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Positive signs

There is a lot to look forward to in 2021
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Representational image.

Renu Kohli   |   Published 19.01.21, 01:48 AM

The year 2021 brings positivity and optimism. There is a lot to look forward to even though the battle against the virus is not yet over. Countries are still challenged by recurrent infections. But effective vaccines discovered late last year have transformed into advancing inoculations in 2021. This heralds the end of the pandemic and a corresponding restoration of economic lives ahead. Backing this are bouncebacks that have mostly surprised by their speed and strength everywhere. These are solid reasons for the positive turn expected in 2021 in spite of the risks and occasional setbacks that may arise. 

Positive developments in recent months impart a cheerful start. Dominating are the vaccination drives that commenced last December in many countries and in India last week. Inoculating large populations is overwhelming, especially for a big country like ours. The assurance is that the task, once begun, will expand and improve with time in spite of hurdles. The majority population in advanced countries, for example, the United States of America, is expected to be covered by the second half of 2021, and possibly by the third quarter in India. The prospective release of people from their safe barricades to streets, movies, restaurants, travel places and so on has charged the environment. Business and governments can now see suppressed consumer demand un-bottling and revenues restoring ahead.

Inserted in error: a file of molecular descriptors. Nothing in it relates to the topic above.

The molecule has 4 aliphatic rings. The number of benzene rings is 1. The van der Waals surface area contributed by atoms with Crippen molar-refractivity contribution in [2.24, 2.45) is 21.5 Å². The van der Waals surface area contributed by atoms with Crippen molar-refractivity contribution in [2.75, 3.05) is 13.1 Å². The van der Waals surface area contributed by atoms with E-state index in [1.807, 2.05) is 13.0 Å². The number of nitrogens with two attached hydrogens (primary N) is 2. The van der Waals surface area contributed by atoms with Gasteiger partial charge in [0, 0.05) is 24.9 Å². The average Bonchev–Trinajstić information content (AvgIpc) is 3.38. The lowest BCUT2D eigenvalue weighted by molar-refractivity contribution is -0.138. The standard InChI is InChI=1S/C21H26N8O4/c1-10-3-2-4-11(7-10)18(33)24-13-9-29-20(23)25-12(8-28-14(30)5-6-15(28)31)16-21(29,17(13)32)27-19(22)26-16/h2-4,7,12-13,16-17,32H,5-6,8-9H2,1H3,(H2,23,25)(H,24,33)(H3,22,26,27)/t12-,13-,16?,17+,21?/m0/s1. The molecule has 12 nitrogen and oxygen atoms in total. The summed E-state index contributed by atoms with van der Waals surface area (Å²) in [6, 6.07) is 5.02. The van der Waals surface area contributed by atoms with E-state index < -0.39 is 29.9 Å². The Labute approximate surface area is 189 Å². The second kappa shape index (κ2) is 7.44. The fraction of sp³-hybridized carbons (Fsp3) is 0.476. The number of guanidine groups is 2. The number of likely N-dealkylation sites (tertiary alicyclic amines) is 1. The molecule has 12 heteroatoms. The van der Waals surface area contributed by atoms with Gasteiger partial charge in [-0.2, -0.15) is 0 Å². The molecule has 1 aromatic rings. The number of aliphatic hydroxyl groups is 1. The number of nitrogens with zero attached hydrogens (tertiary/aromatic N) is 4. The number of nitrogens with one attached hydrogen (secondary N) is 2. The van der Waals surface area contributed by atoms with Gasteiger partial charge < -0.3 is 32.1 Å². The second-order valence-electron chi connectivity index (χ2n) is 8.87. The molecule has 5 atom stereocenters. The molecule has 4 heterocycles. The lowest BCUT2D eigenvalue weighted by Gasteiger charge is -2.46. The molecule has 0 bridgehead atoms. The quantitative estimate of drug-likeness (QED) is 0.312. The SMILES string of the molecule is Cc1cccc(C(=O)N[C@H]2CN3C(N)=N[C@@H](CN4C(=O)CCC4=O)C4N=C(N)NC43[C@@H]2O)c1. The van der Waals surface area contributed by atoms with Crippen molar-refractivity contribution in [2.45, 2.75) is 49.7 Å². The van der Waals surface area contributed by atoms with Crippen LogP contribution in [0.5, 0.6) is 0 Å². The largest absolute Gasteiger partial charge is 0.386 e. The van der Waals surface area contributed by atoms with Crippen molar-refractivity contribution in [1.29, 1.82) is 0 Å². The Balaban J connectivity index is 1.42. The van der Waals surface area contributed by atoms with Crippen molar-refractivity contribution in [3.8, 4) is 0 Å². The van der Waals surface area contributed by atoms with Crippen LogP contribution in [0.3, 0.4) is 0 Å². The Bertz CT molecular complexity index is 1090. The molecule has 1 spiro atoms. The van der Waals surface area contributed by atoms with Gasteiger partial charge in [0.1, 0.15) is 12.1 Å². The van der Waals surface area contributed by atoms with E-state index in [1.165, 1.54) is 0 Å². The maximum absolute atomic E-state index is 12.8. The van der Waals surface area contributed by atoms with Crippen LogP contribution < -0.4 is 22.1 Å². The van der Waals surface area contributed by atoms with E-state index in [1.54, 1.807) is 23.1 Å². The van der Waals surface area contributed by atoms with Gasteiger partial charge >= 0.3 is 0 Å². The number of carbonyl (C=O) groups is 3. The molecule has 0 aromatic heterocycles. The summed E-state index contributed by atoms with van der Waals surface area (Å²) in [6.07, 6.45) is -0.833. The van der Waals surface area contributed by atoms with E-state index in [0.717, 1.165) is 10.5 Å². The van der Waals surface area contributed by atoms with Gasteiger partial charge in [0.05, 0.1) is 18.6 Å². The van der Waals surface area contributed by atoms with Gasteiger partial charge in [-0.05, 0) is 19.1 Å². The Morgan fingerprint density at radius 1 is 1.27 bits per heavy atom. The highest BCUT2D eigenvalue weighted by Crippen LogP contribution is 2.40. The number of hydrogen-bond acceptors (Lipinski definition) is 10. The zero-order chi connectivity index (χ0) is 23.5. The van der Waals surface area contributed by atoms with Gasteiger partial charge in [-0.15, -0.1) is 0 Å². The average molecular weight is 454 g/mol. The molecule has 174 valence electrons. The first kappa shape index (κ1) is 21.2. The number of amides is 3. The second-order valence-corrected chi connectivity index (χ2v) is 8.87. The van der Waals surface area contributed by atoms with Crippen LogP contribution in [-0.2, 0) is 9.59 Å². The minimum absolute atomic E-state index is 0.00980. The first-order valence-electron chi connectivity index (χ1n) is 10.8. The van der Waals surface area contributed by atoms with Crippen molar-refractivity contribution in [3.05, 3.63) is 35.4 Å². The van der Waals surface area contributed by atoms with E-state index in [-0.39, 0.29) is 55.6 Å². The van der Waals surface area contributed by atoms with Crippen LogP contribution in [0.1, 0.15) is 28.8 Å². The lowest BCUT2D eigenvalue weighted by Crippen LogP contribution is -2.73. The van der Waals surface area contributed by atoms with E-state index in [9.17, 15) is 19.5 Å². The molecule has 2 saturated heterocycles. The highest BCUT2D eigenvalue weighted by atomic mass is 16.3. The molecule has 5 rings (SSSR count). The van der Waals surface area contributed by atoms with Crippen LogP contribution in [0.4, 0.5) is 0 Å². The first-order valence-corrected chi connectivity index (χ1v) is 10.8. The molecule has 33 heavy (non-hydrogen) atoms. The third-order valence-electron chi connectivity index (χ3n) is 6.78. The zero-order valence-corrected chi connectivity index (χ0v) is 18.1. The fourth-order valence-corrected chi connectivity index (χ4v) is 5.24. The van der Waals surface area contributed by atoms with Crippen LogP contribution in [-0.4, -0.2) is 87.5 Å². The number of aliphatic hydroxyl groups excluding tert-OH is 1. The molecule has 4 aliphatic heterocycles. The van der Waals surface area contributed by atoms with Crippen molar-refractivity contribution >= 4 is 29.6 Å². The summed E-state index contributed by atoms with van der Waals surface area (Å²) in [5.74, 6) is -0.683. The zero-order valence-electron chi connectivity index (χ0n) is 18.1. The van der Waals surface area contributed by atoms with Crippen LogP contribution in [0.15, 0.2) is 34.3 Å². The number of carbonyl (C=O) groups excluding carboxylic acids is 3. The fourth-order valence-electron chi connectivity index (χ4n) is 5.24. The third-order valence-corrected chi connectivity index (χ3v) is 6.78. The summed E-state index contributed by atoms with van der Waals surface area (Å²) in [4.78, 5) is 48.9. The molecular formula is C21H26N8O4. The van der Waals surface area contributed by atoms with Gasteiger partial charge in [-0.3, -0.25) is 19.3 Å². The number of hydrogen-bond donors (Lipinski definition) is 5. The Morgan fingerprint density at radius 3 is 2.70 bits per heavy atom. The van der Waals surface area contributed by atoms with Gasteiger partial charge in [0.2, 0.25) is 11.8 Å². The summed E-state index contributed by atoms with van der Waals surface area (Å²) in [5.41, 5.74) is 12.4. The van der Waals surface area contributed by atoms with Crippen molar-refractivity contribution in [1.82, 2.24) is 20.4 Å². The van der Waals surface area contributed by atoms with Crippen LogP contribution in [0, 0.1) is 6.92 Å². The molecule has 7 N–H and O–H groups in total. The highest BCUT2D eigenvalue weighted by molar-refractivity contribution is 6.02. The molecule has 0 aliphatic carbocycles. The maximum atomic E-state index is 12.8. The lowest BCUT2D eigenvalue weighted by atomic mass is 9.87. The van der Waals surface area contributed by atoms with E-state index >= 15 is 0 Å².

The enthusiasm is layered over mostly good economic news. Post-lockdown recoveries have proved better than expected; growth forecasts have mostly been upgraded with few exceptions. China grew 2.3 per cent in 2020, giving a strong global boost. Then, the US election outcome signalled smoother governance last November. Vaccine and second-round US stimulus hopes are driving up investor sentiments, rallying markets to dizzying heights since, and have spilled over into the new year. With the US now intending to inject more fuel with a $1.9 billion fiscal push, and the growth forecast for China being 7.9 per cent in 2021, the two nations may provide a significant global thrust with their economic heft. 

The upbeat global factors have been mirrored in Indian markets and asset prices as well. The sentiments are reinforced by genuine economic improvement and a satisfying decline in infections. 2021 begins with a backdrop of a steady upward trend in lead economic and mobility indicators; a much lesser contraction in aggregate output, -7.7 per cent, is now foreseen in FY20 than the double-digit expected before. In synchronization with the rest of the world, India’s return to normalcy is also expected to be continuously spurred on by increasing inoculation coverage, which could free a critical mass of consumers from virus fears. Of special import here is the positive thrust this will give to the services economy, a large portion of which has been pressured by Covid-19, depressing consumption and employment.